Rail transport is a means of conveyance of passengers and goods, by way of wheeled vehicles running on rails. It is also commonly referred to as train transport. In contrast to road transport, where vehicles merely run on a prepared surface, rail vehicles are also directionally guided by the tracks on which they run. Track usually consists of steel rails installed on sleepers/ties and ballast, on which the rolling stock, usually fitted with metal wheels, moves. However, other variations are also possible, such as slab track where the rails are fastened to a concrete foundation resting on a prepared subsurface.
Rolling stock in railway transport systems generally has lower frictional resistance when compared with highway vehicles and the passenger and freight cars (carriages and wagons) can be coupled into longer trains. The operation is carried out by a railway company, providing transport between train stations or freight customer facilities. Power is provided by locomotives which either draw electrical power from a railway electrification system or produce their own power, usually by diesel engines. Most tracks are accompanied by a signalling system. Railways are a safe land transport system when compared to other forms of transport. Railway transport is capable of high levels of passenger and cargo utilization and energy efficiency, but is often less flexible and more capital-intensive than highway transport is, when lower traffic levels are considered.
A coupling (or a coupler) is a mechanism for connecting rolling stock in a train. The design of the coupler is standard, and is almost as important as the track gauge, since flexibility and convenience are maximised if all rolling stock can be coupled together.
The equipment that connects the couplings to the rolling stock is known as the draft gear.
The SA3 coupler is a type of railway coupling used mainly, but not exclusively, in Russia and other states of the former Soviet Union.
Railways in Russia used European (British) buffers and couplings from their inception. These couplings had three main limitations. Firstly the load was limited. Secondly, the couplings were not automatic like the North American AAR. Thirdly, the buffers could get buffer-locked and cause accidents. Advantages and disadvantages of these couplings are intermediate between AAR couplers and Scharfenberg couplers.]citation needed[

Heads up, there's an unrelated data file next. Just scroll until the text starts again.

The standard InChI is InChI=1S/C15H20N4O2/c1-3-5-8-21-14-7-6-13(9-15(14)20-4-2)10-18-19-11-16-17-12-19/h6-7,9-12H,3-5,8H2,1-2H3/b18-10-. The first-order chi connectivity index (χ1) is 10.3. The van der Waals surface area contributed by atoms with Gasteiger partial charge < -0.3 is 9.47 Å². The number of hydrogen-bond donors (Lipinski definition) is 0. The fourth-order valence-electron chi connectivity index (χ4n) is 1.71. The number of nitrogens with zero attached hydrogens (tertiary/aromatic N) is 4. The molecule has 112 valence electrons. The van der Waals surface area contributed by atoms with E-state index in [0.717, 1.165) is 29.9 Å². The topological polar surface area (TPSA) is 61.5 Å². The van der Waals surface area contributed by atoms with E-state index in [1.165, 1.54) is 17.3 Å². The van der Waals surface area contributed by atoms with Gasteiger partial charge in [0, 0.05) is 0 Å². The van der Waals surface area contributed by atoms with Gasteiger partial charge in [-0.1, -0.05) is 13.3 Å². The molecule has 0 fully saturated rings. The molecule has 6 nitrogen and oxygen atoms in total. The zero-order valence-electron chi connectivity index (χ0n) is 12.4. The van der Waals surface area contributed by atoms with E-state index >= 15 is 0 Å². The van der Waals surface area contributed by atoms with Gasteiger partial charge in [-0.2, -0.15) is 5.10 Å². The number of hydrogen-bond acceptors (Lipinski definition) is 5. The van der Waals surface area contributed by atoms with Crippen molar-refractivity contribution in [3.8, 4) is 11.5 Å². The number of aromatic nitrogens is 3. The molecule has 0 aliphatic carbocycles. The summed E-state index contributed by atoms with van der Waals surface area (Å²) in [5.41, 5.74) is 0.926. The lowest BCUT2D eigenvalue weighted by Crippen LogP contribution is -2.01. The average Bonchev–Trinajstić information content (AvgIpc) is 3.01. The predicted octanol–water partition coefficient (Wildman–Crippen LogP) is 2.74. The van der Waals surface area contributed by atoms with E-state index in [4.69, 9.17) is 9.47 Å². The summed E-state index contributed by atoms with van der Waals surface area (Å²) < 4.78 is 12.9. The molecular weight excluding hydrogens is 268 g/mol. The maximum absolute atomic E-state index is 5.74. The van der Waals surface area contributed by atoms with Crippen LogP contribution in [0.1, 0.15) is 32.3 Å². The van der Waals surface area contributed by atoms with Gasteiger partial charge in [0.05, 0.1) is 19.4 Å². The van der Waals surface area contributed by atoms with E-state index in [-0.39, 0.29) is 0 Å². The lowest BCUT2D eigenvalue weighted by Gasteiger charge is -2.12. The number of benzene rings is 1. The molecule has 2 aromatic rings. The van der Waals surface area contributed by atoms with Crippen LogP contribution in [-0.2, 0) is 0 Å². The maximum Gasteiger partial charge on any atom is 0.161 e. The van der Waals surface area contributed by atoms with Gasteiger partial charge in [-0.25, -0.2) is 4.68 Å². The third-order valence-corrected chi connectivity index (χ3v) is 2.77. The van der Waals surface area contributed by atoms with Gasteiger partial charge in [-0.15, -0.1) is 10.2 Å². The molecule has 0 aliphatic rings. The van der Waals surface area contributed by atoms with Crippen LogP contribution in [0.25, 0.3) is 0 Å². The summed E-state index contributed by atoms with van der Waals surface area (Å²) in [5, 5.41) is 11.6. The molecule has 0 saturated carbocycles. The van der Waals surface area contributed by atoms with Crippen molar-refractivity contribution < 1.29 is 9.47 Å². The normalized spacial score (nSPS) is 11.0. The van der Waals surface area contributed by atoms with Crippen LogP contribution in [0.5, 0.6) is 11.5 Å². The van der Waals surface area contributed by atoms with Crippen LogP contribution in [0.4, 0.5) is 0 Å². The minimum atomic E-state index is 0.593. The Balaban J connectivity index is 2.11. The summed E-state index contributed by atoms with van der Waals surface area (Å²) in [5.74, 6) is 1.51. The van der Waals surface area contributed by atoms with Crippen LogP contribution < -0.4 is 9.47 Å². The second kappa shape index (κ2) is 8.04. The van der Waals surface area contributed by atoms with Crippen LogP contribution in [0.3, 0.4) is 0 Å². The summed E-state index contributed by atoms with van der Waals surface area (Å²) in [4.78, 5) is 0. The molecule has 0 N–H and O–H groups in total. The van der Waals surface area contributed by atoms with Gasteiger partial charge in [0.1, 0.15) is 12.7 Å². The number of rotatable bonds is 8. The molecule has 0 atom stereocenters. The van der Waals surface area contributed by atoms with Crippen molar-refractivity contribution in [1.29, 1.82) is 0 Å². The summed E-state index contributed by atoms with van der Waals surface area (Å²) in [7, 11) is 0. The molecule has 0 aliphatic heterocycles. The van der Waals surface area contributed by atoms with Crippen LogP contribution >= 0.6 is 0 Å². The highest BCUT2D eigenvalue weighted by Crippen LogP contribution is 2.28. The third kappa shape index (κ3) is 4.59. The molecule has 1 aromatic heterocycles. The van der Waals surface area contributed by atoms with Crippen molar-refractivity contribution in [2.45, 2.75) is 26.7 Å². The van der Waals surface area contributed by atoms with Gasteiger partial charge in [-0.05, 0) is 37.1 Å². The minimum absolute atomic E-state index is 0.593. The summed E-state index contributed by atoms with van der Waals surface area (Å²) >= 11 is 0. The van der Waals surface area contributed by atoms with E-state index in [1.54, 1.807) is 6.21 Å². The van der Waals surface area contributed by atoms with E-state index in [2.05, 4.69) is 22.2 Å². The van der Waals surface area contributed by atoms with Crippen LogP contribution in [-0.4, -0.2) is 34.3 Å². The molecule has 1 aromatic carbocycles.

The Buffalo, Rochester and Pittsburgh Railway (reporting mark BR&P) was a former Class I railroad that operated in the northeastern United States. It operated independently until 1932, when it was acquired by the Baltimore & Ohio Railroad.
A disaster is a natural or man-made (or technological) hazard resulting in an event of substantial extent causing significant physical damage or destruction, loss of life, or drastic change to the environment. A disaster can be ostensively defined as any tragic event stemming from events such as earthquakes, floods, catastrophic accidents, fires, or explosions. It is a phenomenon that can cause damage to life and property and destroy the economic, social and cultural life of people.
In contemporary academia, disasters are seen as the consequence of inappropriately managed risk. These risks are the product of a combination of both hazard/s and vulnerability. Hazards that strike in areas with low vulnerability will never become disasters, as is the case in uninhabited regions.
Hospitality is the relationship between the guest and the host, or the act or practice of being hospitable. This includes the reception and entertainment of guests, visitors, or strangers.
In journalism, a human interest story is a feature story that discusses a person or people in an emotional way. It presents people and their problems, concerns, or achievements in a way that brings about interest, sympathy or motivation in the reader or viewer.
Human interest stories may be "the story behind the story" about an event, organization, or otherwise faceless historical happening, such as about the life of an individual soldier during wartime, an interview with a survivor of a natural disaster, a random act of kindness or profile of someone known for a career achievement.